Probability Rules

I object to the idea that math is a bunch of "rules" but in this case the IB has truly boiled it down to a bunch of rules…

### Setting the Stage

To get started I'm going to define a simple situation and use that throughout this page. I'm going to define three events related to rolling a standard 6-sided die.

Event A - Rolling a 1,2 or 3
Event B - Rolling an even number
Event C - Rolling a 5 or 6

In a Venn diagram this looks something like: From this we can also say:

(1)
\begin{align} P(A)=\frac{3}{6}, P(B)=\frac{3}{6}, P(C)=\frac{2}{6}, \end{align}

Notice that the sum of these probabilities do not add to 1!

### A OR B - Combined Events

Probability questions are often phrased in terms of "A or B." The key word is OR. In this case we are interested in if one or the other occurs.

The probability of Event A or Event C happening is pretty straight forward to figure out. From the Venn diagram we can see that 5 different outcomes out of 6 possible outcomes meet this criteria. In math symbols we can say:

(2)
\begin{align} P(A\cup C) = P(A)+P(C) = \frac{5}{6} \end{align}

That works great, maybe just like you learned in middle school, but this only works because the events are Mutually Exclusive - meaning that A and C (in this case) can not both happen at the same time. However if we look at the probability of B or C occurring it's a bit more complicated.

From the Venn diagram we can see that 4 out of 6 outcomes would satisfy the conditions of B or C. Meaning the probability is $\frac{4}{6}$.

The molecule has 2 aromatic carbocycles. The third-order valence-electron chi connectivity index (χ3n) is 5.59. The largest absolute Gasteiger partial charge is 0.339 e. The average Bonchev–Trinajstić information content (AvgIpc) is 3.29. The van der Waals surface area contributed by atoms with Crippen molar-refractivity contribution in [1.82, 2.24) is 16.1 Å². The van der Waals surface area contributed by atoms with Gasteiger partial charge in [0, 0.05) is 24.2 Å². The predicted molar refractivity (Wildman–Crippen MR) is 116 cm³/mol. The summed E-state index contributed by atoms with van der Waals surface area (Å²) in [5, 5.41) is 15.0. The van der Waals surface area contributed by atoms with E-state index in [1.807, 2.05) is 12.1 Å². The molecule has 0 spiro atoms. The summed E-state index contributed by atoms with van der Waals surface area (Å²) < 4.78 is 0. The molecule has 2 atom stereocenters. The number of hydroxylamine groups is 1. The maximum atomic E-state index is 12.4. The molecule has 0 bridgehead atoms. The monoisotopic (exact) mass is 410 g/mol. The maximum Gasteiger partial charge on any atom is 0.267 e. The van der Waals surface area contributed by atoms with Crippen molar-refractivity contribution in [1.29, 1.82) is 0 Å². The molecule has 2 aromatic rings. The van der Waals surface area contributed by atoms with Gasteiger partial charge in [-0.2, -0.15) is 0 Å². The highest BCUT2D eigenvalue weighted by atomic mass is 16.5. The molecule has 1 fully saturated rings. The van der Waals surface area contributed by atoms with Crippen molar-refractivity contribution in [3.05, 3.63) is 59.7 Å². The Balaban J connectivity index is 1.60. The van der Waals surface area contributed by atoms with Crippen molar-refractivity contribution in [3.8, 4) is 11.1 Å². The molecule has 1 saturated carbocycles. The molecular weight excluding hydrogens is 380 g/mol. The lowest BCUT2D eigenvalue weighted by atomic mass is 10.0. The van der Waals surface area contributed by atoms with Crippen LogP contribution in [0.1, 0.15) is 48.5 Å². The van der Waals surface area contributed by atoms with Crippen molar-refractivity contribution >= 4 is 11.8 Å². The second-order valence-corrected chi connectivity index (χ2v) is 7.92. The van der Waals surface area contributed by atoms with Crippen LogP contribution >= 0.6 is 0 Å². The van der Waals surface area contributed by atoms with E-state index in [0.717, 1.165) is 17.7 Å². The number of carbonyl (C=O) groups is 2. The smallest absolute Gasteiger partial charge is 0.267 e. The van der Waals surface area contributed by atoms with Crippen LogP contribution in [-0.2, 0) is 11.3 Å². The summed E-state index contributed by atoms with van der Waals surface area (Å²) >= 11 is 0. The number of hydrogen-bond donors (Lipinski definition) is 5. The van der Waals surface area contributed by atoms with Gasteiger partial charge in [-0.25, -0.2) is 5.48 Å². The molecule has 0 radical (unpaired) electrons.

If we simply add $P(B)$ and $P(C)$ we'd get $\frac{5}{6}$ which is wrong. This is because we have effectively double counted the intersection or the event when they both occur. So we can sum $P(B)$ and $P(C)$ but we must subtract the intersection:

(3)
\begin{align} P(B \cup C) = P(B) + P(C) - \underbrace{P(B \cap C)}_{intersection} = \frac{4}{6} \end{align}

In general, and on your Data Booklet, the equation for combined events is :

(4)
\begin{align} P(A \cup B) = P(A) + P(B) - P(A \cap B) \end{align}

In many simple cases $P(A \cap B)=0$.

### Conditional Probability

We are often interested in multiple events occurring. So we can ask the question what is the chance that event B occurs given that event A has occurred.

Using the example at the top this can be thought of as "knowing" that we rolled a 1,2 or 3 and then asking what is the chance that it was an even number. Clearly the probability is $\frac{1}{3}$.

In math symbols this type of question is written as $P(B|A)$ and is read as "B given A" and has the meaning of "what is the probability of B occurring given than A has occurred?" We can also express this as:

(5)
\begin{align} P(B|A)=\frac{P(A \cap B)}{P(A)} \end{align}

The truth of this equation is not obvious. I might add in an explanation at some later point.

Example 1

Use the formula above to calculate $P(B|A)$.

#### Independent vs. Dependent Events

If the occurrence of event A does not affect the probability of event B then the events are said to be independent. So we can say:

(7)
\begin{align} P(A and B) = P(A \cap B)=P(A)P(B) \end{align}

An example of this is rolling a die twice - the outcome of the first roll does not affect the second. This is pretty straight forward and matches much of what folks learned before IB math.

If the outcome of one event affects the second then the events are not independent (i.e. dependent). A simple example is pulling two cards from a deck of cards at random without replacing the first card.

### IB Examples

A few examples of IB problems - minus any really context.

Example 2

Consider the independent events A and B. Given that $P(B)=2P(A)$, and $P(A \cup B) = 0.52$ find $P(B)$.

Example 3

Consider the events A and B, where $P(A)=\frac{2}{5}$, $P(B')=\frac{1}{4}$ and $P(A \cup B)=\frac{7}{8}$.

a) Write down $P(B)$.
b) Find $P(A \cap B)$.
c) Find $P(A|B)$.